But while affordability for buyers is weakening, rising home values are benefiting homeowners who chose to stay put. They cashed out $22.6 billion in home equity in the second quarter of this year, the largest amount since the middle of 2009, according to Black Knight Financial Services. That may sound like a lot, but it is still nearly 80 percent less than the peak of cash-out refinances in the third quarter of 2005, the height of the housing boom. It is not even close to what borrowers could have taken out.
"Given that we saw over $550 billion in tapable equity growth last year alone, this equates to borrowers only tapping into 15 percent of the growth in equity over the past 12 months, without even touching the $4.5 trillion balance in tappable equity available," said Ben Graboske, executive vice president of Black Knight Data & Analytics. "All in all, it's clear that cash-outs are helping to prop up the refinance market — their 42 percent share is up from only 30 percent in early 2015 when interest rates had also dropped."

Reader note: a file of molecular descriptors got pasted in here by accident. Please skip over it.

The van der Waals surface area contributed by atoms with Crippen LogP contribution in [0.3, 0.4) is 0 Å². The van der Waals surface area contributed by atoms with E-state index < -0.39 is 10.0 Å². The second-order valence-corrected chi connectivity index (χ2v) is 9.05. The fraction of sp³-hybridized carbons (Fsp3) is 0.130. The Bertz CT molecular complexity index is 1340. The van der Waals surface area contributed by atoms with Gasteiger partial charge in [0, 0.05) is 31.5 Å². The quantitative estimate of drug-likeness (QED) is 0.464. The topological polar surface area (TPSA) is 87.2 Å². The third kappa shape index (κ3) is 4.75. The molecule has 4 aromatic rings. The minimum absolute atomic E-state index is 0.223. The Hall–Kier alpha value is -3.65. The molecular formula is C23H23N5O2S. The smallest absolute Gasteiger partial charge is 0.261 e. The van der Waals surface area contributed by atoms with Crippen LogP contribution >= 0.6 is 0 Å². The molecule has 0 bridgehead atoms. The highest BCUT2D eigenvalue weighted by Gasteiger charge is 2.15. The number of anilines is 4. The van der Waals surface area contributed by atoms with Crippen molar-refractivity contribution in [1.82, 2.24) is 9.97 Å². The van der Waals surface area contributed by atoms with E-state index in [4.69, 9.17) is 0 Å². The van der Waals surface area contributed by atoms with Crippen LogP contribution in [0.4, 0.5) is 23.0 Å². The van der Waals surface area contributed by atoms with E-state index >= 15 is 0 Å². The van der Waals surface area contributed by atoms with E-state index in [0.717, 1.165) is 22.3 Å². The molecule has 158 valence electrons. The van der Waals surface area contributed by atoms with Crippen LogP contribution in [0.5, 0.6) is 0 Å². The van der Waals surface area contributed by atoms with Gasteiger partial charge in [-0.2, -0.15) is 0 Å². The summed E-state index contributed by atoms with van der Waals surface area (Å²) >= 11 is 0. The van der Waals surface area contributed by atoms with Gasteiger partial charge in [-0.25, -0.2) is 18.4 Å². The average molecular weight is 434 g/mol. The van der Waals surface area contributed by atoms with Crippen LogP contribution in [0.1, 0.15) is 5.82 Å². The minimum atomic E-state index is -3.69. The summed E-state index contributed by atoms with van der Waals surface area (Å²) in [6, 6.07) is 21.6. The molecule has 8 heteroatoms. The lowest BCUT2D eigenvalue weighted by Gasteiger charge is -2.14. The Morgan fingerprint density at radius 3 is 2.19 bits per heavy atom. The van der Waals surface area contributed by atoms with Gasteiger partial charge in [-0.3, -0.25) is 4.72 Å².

Not only are today's borrowers far more conservative, it is just plain harder to qualify for a cash-out refinance today than it was during the loose lending days of 2005. The average FICO credit score among cash out refinancers today is about 748, well above the average score.
Mortgage rates remain near record lows and show little sign of any major gains. This should keep refinance volume elevated, as homeowners priced out of a move up decide to take cash out to remodel. Fall is a traditionally slower and less competitive time of year for buyers, but that is not the case this fall. Inventory continues to drop and homes for sale are moving faster and faster.